By Keith Idec
NEW YORK — Andre Ward was very respectful of Bernard Hopkins following Hopkins’ historic victory Saturday night at Barclays Center.
The undefeated WBA/WBC super middleweight champion made it perfectly clear that, though, that he is open to fighting Hopkins, who is adamantly against the possibility.
“If that’s a fight that’s in demand,” Ward said, “and something that could set up both our families for a long time, then I think that’s something both of us would consider.”
The 48-year-old Hopkins (53-6-2, 32 KOs, 2 NC) said after defeating Tavoris Cloud (24-1, 19 KOs) for the IBF light heavyweight title that he would not fight Ward for any amount of money because he considers himself a mentor and a friend to Ward.
The Philadelphia native also said he could make 168 pounds for the right fight. A bout with Ward would be the most lucrative option for the former middleweight champion, however, and Ward would consider moving up to 175 pounds for a shot at Hopkins’ light heavyweight championship.
“That would be a great pay-per-view event and it would do a good number,” said Ward, who called the Hopkins-Cloud fight for HBO. “I think it would be a big event, but all parties have to be in and it has to make sense all the way around.”
The 29-year-old Ward wants to keep his options open as he recovers from shoulder surgery because there aren’t many attractive alternatives for him if the 2004 Olympic gold medalist remains at 168 pounds. Ward (26-0, 14 KOs) also has dismantled WBC light heavyweight title-holder Chad Dawson (31-2, 17 KOs, 2 NC), who decisively defeated Hopkins in their rematch nearly April 28 in Atlantic City, but Hopkins’ victory over Cloud has made him a more viable foe for Ward.
If Hopkins cannot be lured into fighting him, Ward understands he is in a predicament, despite his status as one of the three top pound-for-pound boxers in the world.
“I’m at a stage right now where I can’t allow myself to be penalized for beating the top guys in the 168-pound division,” Ward said. “I keep hearing people say there’s nobody to fight. That’s my team’s job, to find somebody for me to fight. I shouldn’t have to go up to [175 pounds] to get a viable opponent. Now if that’s the case, so be it. But right now, I’m a super middleweight.”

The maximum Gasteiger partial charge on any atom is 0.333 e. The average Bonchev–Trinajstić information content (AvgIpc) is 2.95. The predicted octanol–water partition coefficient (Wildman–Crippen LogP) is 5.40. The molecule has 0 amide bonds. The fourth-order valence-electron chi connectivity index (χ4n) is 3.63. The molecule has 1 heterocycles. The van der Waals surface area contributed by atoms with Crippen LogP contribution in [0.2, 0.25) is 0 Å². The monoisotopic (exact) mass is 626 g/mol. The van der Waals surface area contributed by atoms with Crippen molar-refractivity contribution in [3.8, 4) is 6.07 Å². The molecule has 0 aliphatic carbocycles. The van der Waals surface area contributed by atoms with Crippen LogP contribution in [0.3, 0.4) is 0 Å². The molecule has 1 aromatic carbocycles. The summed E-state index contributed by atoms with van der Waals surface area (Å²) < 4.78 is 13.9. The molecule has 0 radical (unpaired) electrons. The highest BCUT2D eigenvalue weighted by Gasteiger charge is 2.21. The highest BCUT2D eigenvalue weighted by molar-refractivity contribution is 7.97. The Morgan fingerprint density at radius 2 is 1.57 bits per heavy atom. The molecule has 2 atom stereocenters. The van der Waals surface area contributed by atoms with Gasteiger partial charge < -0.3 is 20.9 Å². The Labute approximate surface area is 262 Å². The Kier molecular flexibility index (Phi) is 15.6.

Ward wants to become a pay-per-view headliner, but he won’t be able to make that transition without an established opponent.
“There’s some up-and-coming guys, but again, I’ve got to do myself right,” Ward said. “What I mean is, I’m trying to go to the next level. We fought [on] premium-network television. We’ve done that.
“The next level is pay-per-view, trying to look for the right dancing partner. There’s not a lot of those out there, but in the meantime we need to take the right fights, not just a fight because it’s a good fight from a financial standpoint and from a career standpoint.”
Ward will continue rehabilitating his right shoulder the next several months. He’ll probably hold an open workout the week of the Floyd Mayweather Jr.-Robert Guerrero welterweight title fight May 4 in Las Vegas, to show how his shoulder has improved since surgery was performed Jan. 4.
“I’m feeling good, but releasing press releases and talking about it is one thing,” Ward said. “Showing you guys is something else. That’s tentatively what we’re planning to do. I think right around that time we’ll start to seriously think about a month, an opponent and a venue.”
Keith Idec covers boxing for The Record and Herald News, of Woodland Park, N.J., and BoxingScene.com. He can be reached on Twitter @Idecboxing.